Market Summary
March 2015

After a challenging start to the year, the U.S. equity market rebounded strongly in February. The S&P1 500 Index, a measure of domestic large-cap stocks, surged 5.75%2 during the month, one of its strongest monthly gains in recent years. And, in a reversal of much of 2014, non-U.S. developed stocks, as measured by the MSCI EAFE Index, outperformed its domestic counterparts with a 5.98% return. Emerging-markets stocks also had a good month, with the MSCI Emerging Markets Index returning 3.10%.

February was a challenging month for most high quality fixed income markets, however, as Treasury yields increased during the month. Remember, as yields rise, the underlying value of bonds tend to fall, creating a see-saw effect.

Crude oil continues to be of concern, as prices had been fluctuating near $50 a barrel for much of the month, only to see prices eventually fall to below $45. Many analysts are calling for oil to fall below $40, and maybe all the way down to $30 or even $25. This is something we will definitely be keeping an eye on. As I mentioned in previous newsletters, energy is considered a leading economic indicator, which means it gives us an idea of what to expect in the months ahead regarding economies and equity markets.

Our Management Philosophy

Limit downside risk and provide clients a reasonable rate of return over a market cycle.


With over five decades of combined money management experience in South Texas, you can be sure that Walter and Anthony Reyna have seen it all. This father-son pair built and developed Walter J. Reyna Inc. on the importance of hard work and strategic planning and continue to implement these core values in their business today.


The Reynas believe that wealth accumulation and protection are the result of exceptional planning, not luck. Visit our website to learn more.


Walter J. Reyna, Inc.
5315 North McColl Road
McAllen, Texas 78504 

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Market Summary Continued

Coupled with falling oil, we have seen such devaluation of the euro (down to all-time lows) and other currencies globally, that it has made our U.S. dollar rise in an almost straight line upward. The strength of our dollar, while good for purchasing power, is not necessarily a good thing for the equity markets. A strong dollar makes our exports more expensive, which makes our goods less attractive for foreign buyers and this can cut into corporate profitability, the main driver, historically, of equity markets.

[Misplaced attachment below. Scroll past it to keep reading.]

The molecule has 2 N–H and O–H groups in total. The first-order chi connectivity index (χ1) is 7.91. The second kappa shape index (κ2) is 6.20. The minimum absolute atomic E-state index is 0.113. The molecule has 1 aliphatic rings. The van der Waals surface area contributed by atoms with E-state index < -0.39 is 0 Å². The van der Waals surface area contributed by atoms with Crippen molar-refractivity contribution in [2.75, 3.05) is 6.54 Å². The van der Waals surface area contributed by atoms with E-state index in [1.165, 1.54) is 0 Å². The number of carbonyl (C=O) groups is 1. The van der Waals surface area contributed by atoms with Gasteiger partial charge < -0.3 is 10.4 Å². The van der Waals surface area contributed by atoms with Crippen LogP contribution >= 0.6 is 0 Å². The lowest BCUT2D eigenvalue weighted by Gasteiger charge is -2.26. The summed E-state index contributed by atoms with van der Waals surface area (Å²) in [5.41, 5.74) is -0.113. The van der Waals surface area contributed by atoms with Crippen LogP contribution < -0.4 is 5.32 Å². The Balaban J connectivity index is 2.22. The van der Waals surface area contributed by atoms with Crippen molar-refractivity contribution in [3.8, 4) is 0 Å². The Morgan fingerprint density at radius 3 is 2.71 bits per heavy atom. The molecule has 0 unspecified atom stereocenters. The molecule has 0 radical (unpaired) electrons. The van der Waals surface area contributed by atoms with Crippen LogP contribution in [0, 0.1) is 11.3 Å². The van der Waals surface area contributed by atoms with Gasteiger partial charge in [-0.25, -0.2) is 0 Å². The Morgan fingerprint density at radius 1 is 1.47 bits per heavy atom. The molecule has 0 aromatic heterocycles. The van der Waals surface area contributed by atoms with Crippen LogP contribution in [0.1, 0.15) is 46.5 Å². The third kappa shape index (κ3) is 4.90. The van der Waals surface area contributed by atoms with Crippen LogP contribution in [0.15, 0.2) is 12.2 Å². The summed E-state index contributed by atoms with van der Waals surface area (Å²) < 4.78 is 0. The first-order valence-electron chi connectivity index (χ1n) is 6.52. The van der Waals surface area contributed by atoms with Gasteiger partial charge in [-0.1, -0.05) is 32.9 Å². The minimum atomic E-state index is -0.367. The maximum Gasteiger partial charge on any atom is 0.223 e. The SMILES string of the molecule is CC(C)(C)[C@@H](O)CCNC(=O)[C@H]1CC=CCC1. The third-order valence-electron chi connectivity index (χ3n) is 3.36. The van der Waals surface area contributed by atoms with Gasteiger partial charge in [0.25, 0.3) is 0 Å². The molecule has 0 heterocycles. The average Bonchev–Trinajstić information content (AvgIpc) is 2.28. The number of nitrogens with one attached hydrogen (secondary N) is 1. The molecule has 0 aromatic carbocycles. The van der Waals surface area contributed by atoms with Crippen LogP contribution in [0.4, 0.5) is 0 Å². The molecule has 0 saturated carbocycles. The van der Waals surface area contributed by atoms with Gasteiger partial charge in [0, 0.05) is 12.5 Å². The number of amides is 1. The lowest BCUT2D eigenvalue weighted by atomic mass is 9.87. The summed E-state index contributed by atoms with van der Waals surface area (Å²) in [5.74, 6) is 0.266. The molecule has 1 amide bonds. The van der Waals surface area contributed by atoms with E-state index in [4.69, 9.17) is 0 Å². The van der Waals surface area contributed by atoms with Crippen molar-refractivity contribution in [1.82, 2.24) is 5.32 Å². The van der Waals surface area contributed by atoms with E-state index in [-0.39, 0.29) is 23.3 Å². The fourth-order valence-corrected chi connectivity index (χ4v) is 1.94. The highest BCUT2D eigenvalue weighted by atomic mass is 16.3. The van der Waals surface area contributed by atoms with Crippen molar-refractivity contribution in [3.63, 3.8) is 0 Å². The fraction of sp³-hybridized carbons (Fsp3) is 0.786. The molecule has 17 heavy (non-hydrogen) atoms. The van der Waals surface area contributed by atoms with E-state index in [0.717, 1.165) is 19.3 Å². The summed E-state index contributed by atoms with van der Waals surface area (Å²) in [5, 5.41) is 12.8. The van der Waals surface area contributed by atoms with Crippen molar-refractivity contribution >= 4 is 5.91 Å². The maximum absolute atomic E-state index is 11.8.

Even with these and other headwinds, U.S. markets pushed up to some new highs late in February. A pullback should be expected in March, but hopefully just a technical one that lasts a week or two. If this type of pullback is limited to what we have seen in December and January, we should see markets resume their upward trend the latter part of March and into April.

If the markets breach their technical support levels, we will need to consider adjusting our equity exposure. But for now, there will be no changes, as the bull market still remains intact.

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For more information about your portfolio performance, please refer to your personalized statements or contact us. Regulatory restrictions prevent us from reporting personalized performance data in this newsletter. See below for important disclosures. 

Portfolio Insights
(1)The S&P 500 Index is representative of domestic markets and includes the average performance of 500 widely held common stocks.  Individuals cannot invest directly in any index and unlike investments; the S&P 500 Index does not incur management fees, charges, or expenses. (2) All Statistical information, investment category determinations, and economic data retrieved from Past performance is no guarantee of future results and all investment strategies involve the risk of financial loss. 


This publication is proprietary and limited to the sole use of Walter J. Reyna, Inc. clients.  Client portfolios are designed for the moderate investor but are actively managed on a monthly basis and may not follow traditional risk adjusted asset allocation models. Walter J. Reyna, Inc. maintains full discretion over said accounts and manages as deemed necessary. Clients with questions about the fees associated with their discretionary advisory account should refer to their advisory agreement. The information contained herein is for illustration purposes only. It is not necessarily complete, does not include client directed investments, and its accuracy is not guaranteed by Walter J. Reyna, Inc.  All clients should reference their periodic statements for accuracy. All clients needing additional information about holdings in the portfolio, including the objectives, risks, asset class and costs associated should refer to their respective prospectus. If you have received this communication in error, please notify us immediately by e-mail or telephone.  Neither the information, nor any opinion expressed constitutes a solicitation nor investment advice, for the purchase of any future security referred to in the Advisory Newsletter.  Investments offered through Registered Representatives of Lincoln Financial  Securities Corporation, member SIPC.  Lincoln Financial Securities Corporation and Walter J. Reyna, Inc. are not affiliated.